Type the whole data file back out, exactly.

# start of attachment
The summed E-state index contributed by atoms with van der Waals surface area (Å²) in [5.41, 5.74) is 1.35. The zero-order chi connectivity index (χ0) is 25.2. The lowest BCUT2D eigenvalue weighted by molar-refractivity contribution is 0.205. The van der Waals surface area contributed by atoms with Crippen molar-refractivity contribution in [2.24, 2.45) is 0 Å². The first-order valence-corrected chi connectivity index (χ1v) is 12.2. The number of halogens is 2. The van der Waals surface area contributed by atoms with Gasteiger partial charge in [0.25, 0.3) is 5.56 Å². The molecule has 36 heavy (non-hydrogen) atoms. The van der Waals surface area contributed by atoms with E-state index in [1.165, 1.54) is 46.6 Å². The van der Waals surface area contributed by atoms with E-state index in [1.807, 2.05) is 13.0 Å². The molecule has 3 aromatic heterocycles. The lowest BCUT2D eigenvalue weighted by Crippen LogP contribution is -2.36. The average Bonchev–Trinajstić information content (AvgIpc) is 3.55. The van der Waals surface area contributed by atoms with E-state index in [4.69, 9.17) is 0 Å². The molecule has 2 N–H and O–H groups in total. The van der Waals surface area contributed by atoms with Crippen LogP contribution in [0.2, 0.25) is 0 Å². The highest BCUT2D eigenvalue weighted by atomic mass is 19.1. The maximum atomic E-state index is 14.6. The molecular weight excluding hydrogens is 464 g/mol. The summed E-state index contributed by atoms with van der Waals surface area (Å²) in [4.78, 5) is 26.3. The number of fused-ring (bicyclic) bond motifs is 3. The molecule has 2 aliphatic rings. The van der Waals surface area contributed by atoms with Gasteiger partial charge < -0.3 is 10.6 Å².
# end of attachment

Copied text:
The summed E-state index contributed by atoms with van der Waals surface area (Å²) in [5.41, 5.74) is 1.35. The zero-order chi connectivity index (χ0) is 25.2. The lowest BCUT2D eigenvalue weighted by molar-refractivity contribution is 0.205. The van der Waals surface area contributed by atoms with Crippen molar-refractivity contribution in [2.24, 2.45) is 0 Å². The first-order valence-corrected chi connectivity index (χ1v) is 12.2. The number of halogens is 2. The van der Waals surface area contributed by atoms with Gasteiger partial charge in [0.25, 0.3) is 5.56 Å². The molecule has 36 heavy (non-hydrogen) atoms. The van der Waals surface area contributed by atoms with E-state index in [1.165, 1.54) is 46.6 Å². The van der Waals surface area contributed by atoms with E-state index in [1.807, 2.05) is 13.0 Å². The molecule has 3 aromatic heterocycles. The lowest BCUT2D eigenvalue weighted by Crippen LogP contribution is -2.36. The average Bonchev–Trinajstić information content (AvgIpc) is 3.55. The van der Waals surface area contributed by atoms with E-state index in [4.69, 9.17) is 0 Å². The molecule has 2 N–H and O–H groups in total. The van der Waals surface area contributed by atoms with Crippen LogP contribution in [0.2, 0.25) is 0 Å². The highest BCUT2D eigenvalue weighted by atomic mass is 19.1. The maximum atomic E-state index is 14.6. The molecular weight excluding hydrogens is 464 g/mol. The summed E-state index contributed by atoms with van der Waals surface area (Å²) in [4.78, 5) is 26.3. The number of fused-ring (bicyclic) bond motifs is 3. The molecule has 2 aliphatic rings. The van der Waals surface area contributed by atoms with Gasteiger partial charge < -0.3 is 10.6 Å².